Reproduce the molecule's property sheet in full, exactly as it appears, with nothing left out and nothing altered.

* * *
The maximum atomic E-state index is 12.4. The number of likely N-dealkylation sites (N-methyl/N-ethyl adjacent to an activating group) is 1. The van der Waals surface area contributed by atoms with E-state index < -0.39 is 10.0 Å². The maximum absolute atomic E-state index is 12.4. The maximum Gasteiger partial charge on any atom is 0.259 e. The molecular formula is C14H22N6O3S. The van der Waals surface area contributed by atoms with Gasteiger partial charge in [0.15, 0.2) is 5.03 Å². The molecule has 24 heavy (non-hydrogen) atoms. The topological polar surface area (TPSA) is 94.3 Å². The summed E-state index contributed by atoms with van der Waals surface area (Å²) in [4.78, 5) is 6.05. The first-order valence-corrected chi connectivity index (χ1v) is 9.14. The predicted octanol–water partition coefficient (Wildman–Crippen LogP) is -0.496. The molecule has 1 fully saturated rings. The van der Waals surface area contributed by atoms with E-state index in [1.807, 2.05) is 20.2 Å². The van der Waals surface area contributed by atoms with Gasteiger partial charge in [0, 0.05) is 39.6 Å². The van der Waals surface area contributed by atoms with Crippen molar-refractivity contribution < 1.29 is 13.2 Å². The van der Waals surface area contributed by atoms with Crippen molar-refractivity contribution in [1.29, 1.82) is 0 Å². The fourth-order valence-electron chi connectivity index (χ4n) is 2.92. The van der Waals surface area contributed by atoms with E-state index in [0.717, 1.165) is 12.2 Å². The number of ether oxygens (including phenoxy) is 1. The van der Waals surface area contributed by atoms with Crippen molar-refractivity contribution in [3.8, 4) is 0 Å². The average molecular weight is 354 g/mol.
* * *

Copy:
The maximum atomic E-state index is 12.4. The number of likely N-dealkylation sites (N-methyl/N-ethyl adjacent to an activating group) is 1. The van der Waals surface area contributed by atoms with E-state index < -0.39 is 10.0 Å². The maximum absolute atomic E-state index is 12.4. The maximum Gasteiger partial charge on any atom is 0.259 e. The molecular formula is C14H22N6O3S. The van der Waals surface area contributed by atoms with Gasteiger partial charge in [0.15, 0.2) is 5.03 Å². The molecule has 24 heavy (non-hydrogen) atoms. The topological polar surface area (TPSA) is 94.3 Å². The summed E-state index contributed by atoms with van der Waals surface area (Å²) in [4.78, 5) is 6.05. The first-order valence-corrected chi connectivity index (χ1v) is 9.14. The predicted octanol–water partition coefficient (Wildman–Crippen LogP) is -0.496. The molecule has 1 fully saturated rings. The van der Waals surface area contributed by atoms with E-state index in [1.807, 2.05) is 20.2 Å². The van der Waals surface area contributed by atoms with Gasteiger partial charge in [0, 0.05) is 39.6 Å². The van der Waals surface area contributed by atoms with Crippen molar-refractivity contribution < 1.29 is 13.2 Å². The van der Waals surface area contributed by atoms with Crippen molar-refractivity contribution in [1.29, 1.82) is 0 Å². The fourth-order valence-electron chi connectivity index (χ4n) is 2.92. The van der Waals surface area contributed by atoms with E-state index in [0.717, 1.165) is 12.2 Å². The number of ether oxygens (including phenoxy) is 1. The van der Waals surface area contributed by atoms with Crippen molar-refractivity contribution in [3.8, 4) is 0 Å². The average molecular weight is 354 g/mol.